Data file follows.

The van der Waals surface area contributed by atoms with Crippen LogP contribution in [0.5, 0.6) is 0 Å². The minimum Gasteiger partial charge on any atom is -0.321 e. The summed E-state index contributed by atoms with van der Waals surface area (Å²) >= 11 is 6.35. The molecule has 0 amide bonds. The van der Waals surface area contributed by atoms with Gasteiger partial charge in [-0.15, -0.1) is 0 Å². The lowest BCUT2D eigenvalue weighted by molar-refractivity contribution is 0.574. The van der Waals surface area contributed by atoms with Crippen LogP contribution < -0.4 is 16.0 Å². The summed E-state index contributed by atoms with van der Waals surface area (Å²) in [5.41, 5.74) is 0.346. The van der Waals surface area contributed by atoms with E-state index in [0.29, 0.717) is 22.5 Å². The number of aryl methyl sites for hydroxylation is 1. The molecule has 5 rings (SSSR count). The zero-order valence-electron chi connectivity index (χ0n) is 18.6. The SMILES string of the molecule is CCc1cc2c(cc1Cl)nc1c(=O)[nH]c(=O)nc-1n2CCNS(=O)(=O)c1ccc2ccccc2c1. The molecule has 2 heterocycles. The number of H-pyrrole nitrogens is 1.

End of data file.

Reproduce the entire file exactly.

The van der Waals surface area contributed by atoms with Crippen LogP contribution in [0.5, 0.6) is 0 Å². The minimum Gasteiger partial charge on any atom is -0.321 e. The summed E-state index contributed by atoms with van der Waals surface area (Å²) >= 11 is 6.35. The molecule has 0 amide bonds. The van der Waals surface area contributed by atoms with Gasteiger partial charge in [-0.15, -0.1) is 0 Å². The lowest BCUT2D eigenvalue weighted by molar-refractivity contribution is 0.574. The van der Waals surface area contributed by atoms with Crippen LogP contribution < -0.4 is 16.0 Å². The summed E-state index contributed by atoms with van der Waals surface area (Å²) in [5.41, 5.74) is 0.346. The van der Waals surface area contributed by atoms with E-state index in [0.29, 0.717) is 22.5 Å². The number of aryl methyl sites for hydroxylation is 1. The molecule has 5 rings (SSSR count). The zero-order valence-electron chi connectivity index (χ0n) is 18.6. The SMILES string of the molecule is CCc1cc2c(cc1Cl)nc1c(=O)[nH]c(=O)nc-1n2CCNS(=O)(=O)c1ccc2ccccc2c1. The molecule has 2 heterocycles. The number of H-pyrrole nitrogens is 1.